A Note to Potential DEI clients

A Note to Potential DEI clients

Dear Potential DEI client,

Thanks for reaching out. I am usually much more prompt in my reply – this week has really thrown me for a tizzy.  Well, let me be honest — I don’t feel any worse than I felt when I found out the police officer/killer of Michael Brown was not going to be charged and prosecuted, or Tamir Rice was shot, or when I found out Sandra Bland was dead in her cell. I do, however, feel like I can mourn the deaths of Ahmaud Arbery, Breonna Taylor (who would have been 27 today), and George Floyd more publicly this week.

I apologize for not responding to your email, but I have spent the week walking for miles,  sleeping late and taking a lot of naps, watching the memorial service, and vacillating between being very sad and very angry.

It’s an interesting conundrum I find myself in – I have marketed myself as a “DEI consultant, with a particular focus on racial equity”, but just at the time I am most in demand, with people and organizations like yours reaching out this week to inquire about my services, I feel the most unable to be productive, or to want to discuss these topics outside of my close friends and family.

I am doing a lot of soul searching, meaning-making, and feeling – as I know you are. And I realize I have to take care of myself personally, before I can even think about what this may mean for my racial equity work, and my firm. I know that I will have to really review and revamp my offerings – and think about what REALLY makes change inside social good organizations. But, first, I have to be still.

While I think and plan, I am in the midst of formulating some new questions and principles to share with any new DEI client, and wanted to test them with you:

Questions:

  1. I have read a number of organizational statements, and been mostly unimpressed and unmoved. Ben and Jerry’s is now my new standard for statements to address the current climate.  Can I see yours? What actions are you taking to support racial equity? What does your leadership team and Board of Directors look like? How do you operationalize racial equity in your policies and programs?  What donations are you making to organizations making a difference? How are you supporting communities you serve?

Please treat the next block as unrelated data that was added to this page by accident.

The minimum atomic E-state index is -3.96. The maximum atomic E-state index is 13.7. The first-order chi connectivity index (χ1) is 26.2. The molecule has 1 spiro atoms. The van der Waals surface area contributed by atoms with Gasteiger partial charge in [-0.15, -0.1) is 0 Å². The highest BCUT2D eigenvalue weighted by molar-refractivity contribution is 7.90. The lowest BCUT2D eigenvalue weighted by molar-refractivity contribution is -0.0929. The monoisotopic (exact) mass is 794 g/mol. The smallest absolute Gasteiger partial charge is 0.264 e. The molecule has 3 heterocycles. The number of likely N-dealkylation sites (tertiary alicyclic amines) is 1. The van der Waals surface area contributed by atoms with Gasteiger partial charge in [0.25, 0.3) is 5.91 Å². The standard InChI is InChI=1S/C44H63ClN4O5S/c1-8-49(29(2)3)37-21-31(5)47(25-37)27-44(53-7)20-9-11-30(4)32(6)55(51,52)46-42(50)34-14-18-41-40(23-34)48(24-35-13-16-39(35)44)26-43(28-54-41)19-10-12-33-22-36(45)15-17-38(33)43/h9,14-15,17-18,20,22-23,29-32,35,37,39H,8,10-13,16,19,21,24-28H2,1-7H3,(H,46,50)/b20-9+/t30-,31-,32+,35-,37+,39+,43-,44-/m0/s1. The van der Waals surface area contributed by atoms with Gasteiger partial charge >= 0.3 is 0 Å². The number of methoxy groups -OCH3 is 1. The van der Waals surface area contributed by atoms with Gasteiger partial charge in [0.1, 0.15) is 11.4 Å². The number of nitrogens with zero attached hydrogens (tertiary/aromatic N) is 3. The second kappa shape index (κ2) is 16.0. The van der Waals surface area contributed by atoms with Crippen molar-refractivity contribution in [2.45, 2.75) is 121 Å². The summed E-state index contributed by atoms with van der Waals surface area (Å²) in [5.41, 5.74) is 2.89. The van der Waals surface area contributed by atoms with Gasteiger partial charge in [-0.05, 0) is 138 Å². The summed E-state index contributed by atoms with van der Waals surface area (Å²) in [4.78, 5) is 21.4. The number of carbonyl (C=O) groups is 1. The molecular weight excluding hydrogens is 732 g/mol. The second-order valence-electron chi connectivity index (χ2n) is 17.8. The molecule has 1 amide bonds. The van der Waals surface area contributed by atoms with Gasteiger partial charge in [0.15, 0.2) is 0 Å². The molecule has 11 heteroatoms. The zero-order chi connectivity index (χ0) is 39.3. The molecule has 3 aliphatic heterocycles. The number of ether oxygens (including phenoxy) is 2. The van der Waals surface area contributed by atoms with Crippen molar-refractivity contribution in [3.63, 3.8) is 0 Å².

2. What did you do, specifically, to support your black staff members this week, and what will you continue to do moving forward? Every single one of them is struggling, even if you don’t see it.
  3. If your leadership team leaves something to be desired in terms of the promotion and retention of black people (as many of your organizations do) – what’s your commitment in the next 6 months to a year to improve representation?
  4. What is your PERSONAL commitment to racial equity? And I don’t mean attending every protest and rally, posting a black square on your Facebook page, and sending a text to your black friend to ask how they are doing.   Who are your friends? Your health care providers? What organizations do you support? Do you subscribe to the “all lives matter” rhetoric?

Principles:

  1. I will no longer take on projects that only involve racial equity/DEI training of Board or staff. It feels like I am being part of the problem then – I am making people feel that they are moving work forward, when in reality they are only setting one part of the foundation in which real work can occur. I will, of course, do trainings within a larger scope of work – and I fully plan to use terms like “white dominant culture” and “white supremacy” in my sessions.
  2. If I think you are not fully committed to increasing the representation of black people in your leadership teams – and to think long and hard and implement policies to improve recruitment and retention of the same – then I respectfully decline to work with your organization.
  3. I need to get to know you as a person, and to understand your lived experiences, intent and desired impact – this work requires so much emotional labor from me, and I need to understand where you are coming from, as colleagues and as humans.

I understand these questions and principles may turn some of you off, and I think you should know where I stand before you hire me. I want you to understand that I am vetting you, as well.

 

Thanks for your interest,  Janine

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